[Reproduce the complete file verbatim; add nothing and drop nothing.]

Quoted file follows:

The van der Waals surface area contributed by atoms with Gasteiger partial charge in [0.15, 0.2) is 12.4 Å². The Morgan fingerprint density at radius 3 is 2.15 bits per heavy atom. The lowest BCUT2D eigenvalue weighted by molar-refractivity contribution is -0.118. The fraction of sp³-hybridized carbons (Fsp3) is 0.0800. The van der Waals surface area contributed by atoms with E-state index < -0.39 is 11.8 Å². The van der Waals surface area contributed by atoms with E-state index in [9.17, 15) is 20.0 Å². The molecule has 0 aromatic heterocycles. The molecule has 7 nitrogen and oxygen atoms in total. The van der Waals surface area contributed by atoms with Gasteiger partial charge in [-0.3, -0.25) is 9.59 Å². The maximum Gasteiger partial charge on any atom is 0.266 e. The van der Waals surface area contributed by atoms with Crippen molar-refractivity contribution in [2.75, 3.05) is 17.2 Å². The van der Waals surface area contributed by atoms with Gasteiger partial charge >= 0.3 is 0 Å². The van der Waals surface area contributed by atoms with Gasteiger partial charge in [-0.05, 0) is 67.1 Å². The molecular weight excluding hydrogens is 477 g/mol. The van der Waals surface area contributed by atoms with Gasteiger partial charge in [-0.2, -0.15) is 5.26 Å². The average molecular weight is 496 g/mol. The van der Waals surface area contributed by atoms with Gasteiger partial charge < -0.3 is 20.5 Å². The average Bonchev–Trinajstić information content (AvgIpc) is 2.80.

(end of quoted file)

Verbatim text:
The van der Waals surface area contributed by atoms with Gasteiger partial charge in [0.15, 0.2) is 12.4 Å². The Morgan fingerprint density at radius 3 is 2.15 bits per heavy atom. The lowest BCUT2D eigenvalue weighted by molar-refractivity contribution is -0.118. The fraction of sp³-hybridized carbons (Fsp3) is 0.0800. The van der Waals surface area contributed by atoms with E-state index < -0.39 is 11.8 Å². The van der Waals surface area contributed by atoms with E-state index in [9.17, 15) is 20.0 Å². The molecule has 0 aromatic heterocycles. The molecule has 7 nitrogen and oxygen atoms in total. The van der Waals surface area contributed by atoms with Gasteiger partial charge in [-0.3, -0.25) is 9.59 Å². The maximum Gasteiger partial charge on any atom is 0.266 e. The van der Waals surface area contributed by atoms with Crippen molar-refractivity contribution in [2.75, 3.05) is 17.2 Å². The van der Waals surface area contributed by atoms with Gasteiger partial charge >= 0.3 is 0 Å². The van der Waals surface area contributed by atoms with Gasteiger partial charge in [-0.05, 0) is 67.1 Å². The molecular weight excluding hydrogens is 477 g/mol. The van der Waals surface area contributed by atoms with Gasteiger partial charge in [-0.2, -0.15) is 5.26 Å². The average molecular weight is 496 g/mol. The van der Waals surface area contributed by atoms with Gasteiger partial charge < -0.3 is 20.5 Å². The average Bonchev–Trinajstić information content (AvgIpc) is 2.80.